The Pujols Awards: Week 17by John Brattain
May 02, 2008
I received a lot of feedback regarding the Luis bestowed on Luke Scott for carrying a Bible and a Glock. I had one extended exchange with a reader who wishes only to be identified as Jake. I explained my reason for the Luis: That is was due to the incongruity of the combination, rather than any faulting of Scott.
He understood my point of view but still felt it was unwarranted. Then he dropped a comment in passing that caught my attention … here it is in full “haha okay, point taken—still I'm not sure if it's worthy of a Luis. Maybe a Manny being Manny award?”
I felt I had struck gold. However, this is your forum and ultimately it’s the reader who supports the awards. Certainly someone can do something harmless but newsworthy nevertheless. If you like the idea of a “Manny being Manny” award drop me a line with a simple “yea” or “nay” in the subject line.
If it’s yea, I’ll retract the Luis Award from Scott’s ledger (yes, I keep track since there are year-end awards) and make him the inaugural winner of the “Manny being Manny” award.
Roy Halladay (Submitted by The Progenitor of Severe Gluteal Discomfort)
The last pitcher to throw four consecutive complete games before Roy Halladay was … Roy Halladay. Over his last 20 starts, Halladay went the distance nine times with a BB/9 IP of 1.79, whiffing 100, posting a 2.91 ERA.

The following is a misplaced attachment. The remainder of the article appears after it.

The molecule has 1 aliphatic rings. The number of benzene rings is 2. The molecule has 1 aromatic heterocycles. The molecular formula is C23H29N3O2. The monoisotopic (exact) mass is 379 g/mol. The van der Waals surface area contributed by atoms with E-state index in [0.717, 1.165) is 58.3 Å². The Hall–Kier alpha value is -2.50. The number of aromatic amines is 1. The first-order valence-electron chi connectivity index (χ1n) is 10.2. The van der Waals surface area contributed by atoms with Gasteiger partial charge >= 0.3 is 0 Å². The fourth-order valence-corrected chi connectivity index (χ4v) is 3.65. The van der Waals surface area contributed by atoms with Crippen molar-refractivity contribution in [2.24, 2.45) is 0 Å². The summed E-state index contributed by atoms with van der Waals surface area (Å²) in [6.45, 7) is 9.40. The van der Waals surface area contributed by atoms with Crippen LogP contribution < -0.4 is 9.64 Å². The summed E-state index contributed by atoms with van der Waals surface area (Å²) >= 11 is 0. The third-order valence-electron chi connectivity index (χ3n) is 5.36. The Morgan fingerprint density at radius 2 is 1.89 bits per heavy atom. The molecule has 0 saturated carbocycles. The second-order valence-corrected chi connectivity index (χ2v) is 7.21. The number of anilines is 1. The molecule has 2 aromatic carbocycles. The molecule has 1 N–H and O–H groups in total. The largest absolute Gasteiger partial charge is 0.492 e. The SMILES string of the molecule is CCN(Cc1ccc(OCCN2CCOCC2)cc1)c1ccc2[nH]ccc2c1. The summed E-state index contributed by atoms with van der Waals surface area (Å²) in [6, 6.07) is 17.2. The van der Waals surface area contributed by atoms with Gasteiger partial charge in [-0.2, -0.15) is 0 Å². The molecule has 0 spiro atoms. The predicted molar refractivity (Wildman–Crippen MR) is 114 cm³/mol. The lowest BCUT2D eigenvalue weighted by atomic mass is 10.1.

He is 8-7 over that stretch. Since I can’t give him anything else, I’m giving him an Albert for being so freaking awesome. Hang in there, big guy. Better days are ahead.
A Wrigley Field vendor (Submitted by Adam Dorhauer)
A vendor outside of Wrigley Field and the fans of Chicago deserve a Luis for their welcome of new outfielder Kosuke Fukudome. The vendor, who sells unofficial Cubs merchandise, has been selling a t-shirt printed with the team's cartoon bear logo with Harry Caray glasses over slanted eyes and the words "Horry Kow" in what they seem to think is Japanese lettering. On the back are Fukudome's name and number. The fans have made the shirt the vendor's best-selling item this year by far.
Now that the Cubs have banned the shirt for using their logo without permission, fans are posting wanted ads online trying to find them. I wasn't alive back then, but this seems a lot like the Cardinals' "El Birdos" logos of the '60s, and I can't help but ask, 40 years later, how much has really changed? Even in this era of political correctness, racial caricatures and stereotypes are rampant. Look at Cleveland's logo (actually, can I nominate Cleveland's franchise for a running Luis Award as long as they have that logo?).
But this shirt is another level of ignorance. Fans aren't mocking people they're almost unaware exist, they're doing it to the guy standing in right field thinking they're supporting him. Is it any wonder that even when an experienced big league manager whole-heartedly believes that any regular player in Japan could make an American major league roster, only 16 Japanese players are currently in the American majors? Why would players want to leave their homes in their own country, where they are already making a comfortable living playing competitive professional baseball to come here and deal with this kind of thing?
Joe Girardi (Submitted by eTrueSports’ Frank Coffey)
Joe Girardi should be the Pujols winner and therefore I nominate him. None of the current turmoil in the Bronx (as we reported exclusively today) would have happened without the self-imposed wound that is Candygate.